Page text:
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Boston Red Sox advance to ALCS behind Kiké Hernandez, Rule 5 draft pick-turned-bullpen ace Garrett Whitlock

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BOSTON — As the Red Sox clinched their spot in the American League Championship Series, they rode the backs of two players who entered the season wanting to prove their worth.

Kiké Hernandez entered 2021 wanting to demonstrate that he could be an everyday player in the major leagues after his time with the Los Angeles Dodgers typecast him into a utility man role. Reliever Garrett Whitlock hoped to establish himself as a major leaguer after the Yankees left him off the 40-man roster and Boston selected him in the Rule 5 draft. On Monday night, both players proved crucial to Boston’s walk-off 6-5 victory over the Tampa Bay Rays that cemented the Red Sox’s spot in the ALCS.

“I mean, here we are surprising everybody but ourselves,” Hernandez said. “We knew in spring training we had the team to make it this far and here we are.”

Early on Monday night, it looked like the Red Sox might cruise to the ALCS after scoring five runs in the third inning.

While the Rays slowly chipped away at the lead throughout the night, eventually tying the game in the eighth inning, Boston displayed the resilience that made it the team that led the majors in comeback wins during the regular season, pulling off the walk-off win to reach the ALCS in a season when few expected the Red Sox to be playing this deep into the postseason.

Boston scored the winning run on a walk-off sacrifice fly from Hernandez after Christian Vazquez singled on a ground ball before being moved over to second base on a sacrifice bunt from Christian Arroyo. An infield single by Travis Shaw set up Hernandez, who played a crucial role in sparking the offense in Games 2 and 3 to help propel the Red Sox to the ALCS.

“I was just talking to myself,” Hernandez said. “You’re about to win this game, so you need to work on slowing everything down and slowing your breathing down and slowing the game down and starting early and making sure that you see the pitch, and you’re not just swinging at your shoes for no reasons for trying to be a hero.”

The loss went to reliever J.P. Feyereisen, the eighth pitcher of the night for Tampa Bay, while Whitlock recorded the victory after pitching two innings, allowing no hits and no runs. Whitlock came in after reliever Ryan Brasier blew the save for Boston, allowing two runs to Tampa Bay in the eighth inning on an RBI double for Kevin Kiermaier and an RBI single for Randy Arozarena.

To stop the bleeding, Boston turned to Whitlock. Hernandez said people around the team called Whitlock their secret weapon for most of the season.

“It’s not secret anymore,” Hernandez said. “Garrett Whitlock is legit. That is an electric arm with three-plus pitches at his age with his experience coming into this year. It’s not every day that a Rule 5 pick gets to close out a wild-card game and then wins a game that wins not just a division series, but a playoff series.”

Whitlock arrived in Boston as an unheralded Rule 5 draft pick. While most Rule 5 picks fail to make any impact on a team, the Red Sox’s front office felt optimistic about the reliever, whom it scooped up from the Yankees organization. After some Boston scouts watched videos on Instagram of Whitlock’s offseason bullpen sessions, the team decided to take a chance on the 25-year-old righty.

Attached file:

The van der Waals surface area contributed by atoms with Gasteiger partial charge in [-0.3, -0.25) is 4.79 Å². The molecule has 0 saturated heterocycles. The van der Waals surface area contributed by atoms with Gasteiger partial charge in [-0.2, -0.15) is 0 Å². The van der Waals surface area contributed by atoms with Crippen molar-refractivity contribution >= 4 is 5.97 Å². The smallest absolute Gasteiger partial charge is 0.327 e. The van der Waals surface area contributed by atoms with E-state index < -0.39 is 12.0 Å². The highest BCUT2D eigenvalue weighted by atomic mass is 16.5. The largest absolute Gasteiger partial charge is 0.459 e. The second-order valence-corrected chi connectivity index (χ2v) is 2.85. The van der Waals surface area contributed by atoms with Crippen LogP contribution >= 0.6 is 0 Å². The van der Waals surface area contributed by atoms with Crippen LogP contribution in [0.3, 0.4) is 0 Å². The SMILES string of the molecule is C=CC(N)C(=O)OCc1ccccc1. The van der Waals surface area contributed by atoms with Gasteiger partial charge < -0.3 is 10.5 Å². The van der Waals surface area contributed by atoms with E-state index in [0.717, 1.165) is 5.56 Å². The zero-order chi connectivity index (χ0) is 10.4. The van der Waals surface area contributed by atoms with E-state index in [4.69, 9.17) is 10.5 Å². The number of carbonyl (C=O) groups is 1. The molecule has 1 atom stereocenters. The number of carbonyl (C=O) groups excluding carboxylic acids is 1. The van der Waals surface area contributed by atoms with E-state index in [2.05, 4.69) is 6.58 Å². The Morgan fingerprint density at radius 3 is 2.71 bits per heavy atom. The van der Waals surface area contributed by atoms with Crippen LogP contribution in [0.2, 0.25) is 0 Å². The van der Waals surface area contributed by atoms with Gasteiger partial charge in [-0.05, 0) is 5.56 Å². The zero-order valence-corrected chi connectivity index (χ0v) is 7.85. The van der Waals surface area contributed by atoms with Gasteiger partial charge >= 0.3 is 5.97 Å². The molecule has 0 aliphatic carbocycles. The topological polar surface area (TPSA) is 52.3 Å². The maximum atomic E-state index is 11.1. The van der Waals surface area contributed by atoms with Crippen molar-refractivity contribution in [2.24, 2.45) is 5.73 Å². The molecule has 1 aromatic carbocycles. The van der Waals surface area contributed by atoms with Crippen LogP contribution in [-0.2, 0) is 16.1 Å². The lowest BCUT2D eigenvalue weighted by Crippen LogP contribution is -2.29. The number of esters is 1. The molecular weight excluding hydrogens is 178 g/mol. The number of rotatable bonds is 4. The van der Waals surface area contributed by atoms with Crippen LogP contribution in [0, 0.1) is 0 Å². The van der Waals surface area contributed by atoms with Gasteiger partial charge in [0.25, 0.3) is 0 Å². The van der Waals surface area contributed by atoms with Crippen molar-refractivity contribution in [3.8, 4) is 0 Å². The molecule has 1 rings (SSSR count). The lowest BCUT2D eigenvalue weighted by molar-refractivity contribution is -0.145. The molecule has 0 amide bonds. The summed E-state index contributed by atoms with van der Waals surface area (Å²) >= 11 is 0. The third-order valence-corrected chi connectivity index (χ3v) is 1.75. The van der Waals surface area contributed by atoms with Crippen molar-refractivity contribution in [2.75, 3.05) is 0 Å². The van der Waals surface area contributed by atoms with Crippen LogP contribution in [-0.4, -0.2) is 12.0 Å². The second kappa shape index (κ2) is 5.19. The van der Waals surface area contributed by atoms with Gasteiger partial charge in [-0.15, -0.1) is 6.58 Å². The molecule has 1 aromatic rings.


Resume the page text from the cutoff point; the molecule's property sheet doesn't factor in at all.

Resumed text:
The gamble paid off, with Whitlock posting a 1.96 ERA with a 1.10 WHIP in 46 games, shaping up to be the best version of the prototypical reliever in the modern game: a versatile pitcher who can come in and be a bullpen Swiss Army knife by throwing multiple innings or closing games and getting hitters out in a variety of ways. Whitlock said a turning point came in Chicago in September, when he gave up a walk-off home run to Leury Garcia.

“I was sitting in the bathroom and Kiké Hernandez came up and like I was down on myself,” Whitlock said. “Kiké came up and he was just like, ‘Hey man, you’ve been huge for us all year. You’re going to continue to be huge for us.’ Once he said that, that gave me a lot of confidence to go.”

Cora said that the success of Whitlock is emblematic of the approach the Red Sox take with scouting.

“Instagram gets a shoutout,” Cora said. “I’m glad that some of the scouts have Instagram and saw him throwing a bullpen. But it was amazing. It was a great day. I’m very proud of everybody.”

Ultimately, Cora said the team won because the Red Sox executed on the fundamentals, a strength of both Hernandez and Whitlock.

“Kiké put the ball in the air, old-school baseball right there,” Cora said. “Fundamental baseball, and we won the ALDS playing good fundamental baseball.”

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Houston Astros manager Dusty Baker says sign-stealing allegations by Chicago White Sox are ‘heavy accusations’

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CHICAGO — Astros manager Dusty Baker pushed back on Chicago White Sox reliever Ryan Tepera‘s comments regarding potential sign stealing by Houston, calling them “heavy accusations.”

“They’re about the same runs, OPS and everything as we are — well, actually, better on the road than we are at home,” Baker said Monday afternoon. “And I think they’re actually better at home than they are on the road.

“So I don’t have much response to that other than I was listening to Eric Clapton this morning, and he had a song, ‘Before You Accuse Me (Take a Look at Yourself).’ … You know what I mean? That’s all I got to say.”

Tepera implied after Sunday’s 12-6 win by the White Sox in Game 3 of the American League Division Series that the Astros might be stealing signs when they play at home, though he didn’t indicate whether they were doing it legally.

“They’ve obviously had a reputation of doing some sketchy stuff over there, and we can say that it’s a little bit of a difference,” Tepera said after Game 3 on Sunday night. “I think you saw the swings and misses tonight compared to the first two games at Minute Maid [Park].”

The Astros struck out 16 times in Game 3 in Chicago, their total from the first two games combined. Houston ranked fourth in OPS at home in the American League during the regular season and first on the road; the White Sox were third at home and seventh on the road.

The Astros were disciplined by Major League Baseball after it found the team used electronics to steal signs during their run to the 2017 World Series title and again in the 2018 season.